The 2012-13 season was disappointing for two key reasons. The first was a lockout that reduced the National Hockey League season to 48 games. The second was the much-overdue beginning of the Calgary Flames rebuild, beginning in earnest with the team trading away Jay Bouwmeester and Jarome Iginla prior to the trade deadline.
But there was a fair amount of mediocre hockey between the season beginning and Jay Feaster finally, mercifully, pulling the ripcord.
The 2012-13 season is somewhat mis-named, as the NHL’s latest lockout knocked out the entire 2012 portion of the schedule. The league finally got going in mid-January and played a 48-game schedule.
The Flames brought in Bob Hartley to coach and his first training camp was truncated. As a consequence, the club never really came together the way Hartley said he hoped they would. The team were quite inconsistent, alternating pairs of wins and losses, and going on five different losing skids over the course of the year. With the team flirting with a playoff spot in mid-March but not quite there yet, they went on an 0-3-0 California road trip which finally prompted them to begin exploring a Jarome Iginla trade.
The team went on their longest losing skid of the season – five games long – immediately following the trade. Their first three-game winning streak didn’t happen until Games 43-45 of the season, and was immediately followed by a season-ending three-game losing streak.
If the 2012-13 season was a game, you would burn the tape.
In Miikka Kiprusoff’s final NHL season, he started just half of Calgary’s games and won only 8 of them. Joey MacDonald, Leland Irving and AHL journeyman Danny Taylor shared the net with Kiprusoff and combined for 24 starts and 11 wins. MacDonald, a waiver pick-up, ended up starting 17 games and had the team’s best even-strength save percentage (.904), which was enough to earn him a shot at the team next season.
Kiprusoff and Irving started the year, so they traded away Henrik Karlsson (see below) rather than lose him on waivers. This left them with Barry Brust and Danny Taylor in the AHL but not under NHL deals. Kiprusoff went down with a knee injury and the Flames had to sign Taylor so they would have two goalies. A week later, they claimed MacDonald off waivers and sent Taylor back down. Irving underwhelmed, so he was sent back to the AHL when everyone got healthy, and the season ended with Kiprusoff and MacDonald in net.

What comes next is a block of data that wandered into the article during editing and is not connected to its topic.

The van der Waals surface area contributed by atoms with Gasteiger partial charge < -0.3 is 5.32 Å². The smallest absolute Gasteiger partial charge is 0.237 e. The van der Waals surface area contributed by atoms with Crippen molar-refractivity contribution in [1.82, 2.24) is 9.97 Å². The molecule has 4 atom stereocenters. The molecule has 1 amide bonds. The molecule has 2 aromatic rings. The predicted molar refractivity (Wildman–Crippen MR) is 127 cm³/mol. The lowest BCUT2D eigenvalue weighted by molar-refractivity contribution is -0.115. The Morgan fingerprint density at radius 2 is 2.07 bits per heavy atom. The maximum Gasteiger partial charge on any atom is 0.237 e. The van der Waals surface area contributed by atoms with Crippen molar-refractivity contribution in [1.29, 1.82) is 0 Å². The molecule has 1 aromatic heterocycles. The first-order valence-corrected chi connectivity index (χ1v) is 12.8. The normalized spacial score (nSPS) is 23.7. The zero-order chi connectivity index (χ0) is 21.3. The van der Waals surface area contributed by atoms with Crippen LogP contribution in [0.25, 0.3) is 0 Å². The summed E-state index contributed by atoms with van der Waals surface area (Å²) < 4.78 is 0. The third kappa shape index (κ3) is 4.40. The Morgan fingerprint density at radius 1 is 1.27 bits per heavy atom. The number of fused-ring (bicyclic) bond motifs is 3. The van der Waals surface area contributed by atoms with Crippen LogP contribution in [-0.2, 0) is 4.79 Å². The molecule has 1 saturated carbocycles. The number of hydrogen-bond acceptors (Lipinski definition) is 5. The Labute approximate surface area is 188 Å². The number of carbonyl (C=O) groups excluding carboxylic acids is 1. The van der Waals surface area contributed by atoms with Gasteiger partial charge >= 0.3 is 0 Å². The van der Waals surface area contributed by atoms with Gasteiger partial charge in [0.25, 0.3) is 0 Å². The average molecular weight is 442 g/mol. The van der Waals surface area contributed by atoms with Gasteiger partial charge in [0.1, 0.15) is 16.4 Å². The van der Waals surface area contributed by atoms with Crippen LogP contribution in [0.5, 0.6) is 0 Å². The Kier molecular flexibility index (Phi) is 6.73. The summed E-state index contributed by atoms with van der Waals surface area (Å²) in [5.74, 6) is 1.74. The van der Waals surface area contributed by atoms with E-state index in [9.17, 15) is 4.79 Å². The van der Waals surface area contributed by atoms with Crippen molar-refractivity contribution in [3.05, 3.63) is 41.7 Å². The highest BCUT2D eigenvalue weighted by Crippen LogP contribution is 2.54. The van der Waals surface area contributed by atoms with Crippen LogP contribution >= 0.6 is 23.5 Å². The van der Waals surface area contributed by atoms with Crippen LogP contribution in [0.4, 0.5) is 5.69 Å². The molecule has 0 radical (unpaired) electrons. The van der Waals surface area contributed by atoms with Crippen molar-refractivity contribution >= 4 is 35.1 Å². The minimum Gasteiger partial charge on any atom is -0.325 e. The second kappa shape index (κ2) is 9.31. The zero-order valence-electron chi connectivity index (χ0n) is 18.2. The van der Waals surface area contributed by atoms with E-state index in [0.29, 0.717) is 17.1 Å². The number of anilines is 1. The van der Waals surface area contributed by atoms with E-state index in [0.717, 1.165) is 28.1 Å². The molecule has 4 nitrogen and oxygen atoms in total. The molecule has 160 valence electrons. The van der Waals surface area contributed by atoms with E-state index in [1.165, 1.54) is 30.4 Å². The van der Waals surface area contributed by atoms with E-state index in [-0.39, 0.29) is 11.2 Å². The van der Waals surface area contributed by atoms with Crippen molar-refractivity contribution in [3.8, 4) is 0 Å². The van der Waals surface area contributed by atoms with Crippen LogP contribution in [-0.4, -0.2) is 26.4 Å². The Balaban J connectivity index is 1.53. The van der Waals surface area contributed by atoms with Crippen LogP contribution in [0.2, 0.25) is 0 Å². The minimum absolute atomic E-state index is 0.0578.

This campaign featured some of the most substantial trades in Flames history. The Flames also traded away Mitch Wahl and Blake Comeau for draft picks.
- January 21, 2013: traded Henrik Karlsson to Chicago for a seventh round pick.
- February 25, 2013: traded Mitch Wahl to Philadelphia for Mike Testwuide.
- February 28, 2013: traded Joe Piskula to Nashville for Brian McGrattan.
- March 28, 2013: traded Jarome Iginla to Pittsburgh for Kenny Agostino, Ben Hanowski and a first round pick.
- April 1, 2013: traded Jay Bouwmeester to St. Louis for Reto Berra, Mark Cundari and a first round pick.
- April 3, 2013: traded Blake Comeau to Columbus for a fifth round pick.
- June 17, 2013: traded a fourth round pick to Florida for Corban Knight.
- June 27, 2013: traded Alex Tanguay and Cory Sarich to Colorado for David Jones and Shane O’Brien.
Feaster also made some prudent moves in the summer of 2012, signing Jiri Hudler, Ben Street and Steve Begin. He also signed Danny Taylor early in the season to a contract when the Flames ran out of goalies.
Give Jay Feaster’s scouting team some credit: the 2013 Draft was one of the better in Flames history. Granted, Kanzig, Harrison, Rafikov, Roy and Gilmour may never pan out. But that first round gave Calgary a rock-solid NHL center, and a pair in Poirier and Klimchuk with great potential.
RETHINKING THE 2012-13 FLAMES
The Flames were pretty rough possession-wise in 2012-13.
Their 47.4 Corsi For percentage was seventh-worst in the NHL. Their 8.0 shooting percentage was basically league-average. But the thing that really sunk them was their goaltending. Their 89.4 save percentage was the worst in the NHL by far. And by “far” we mean nearly a full percentage point behind the 29th-best team.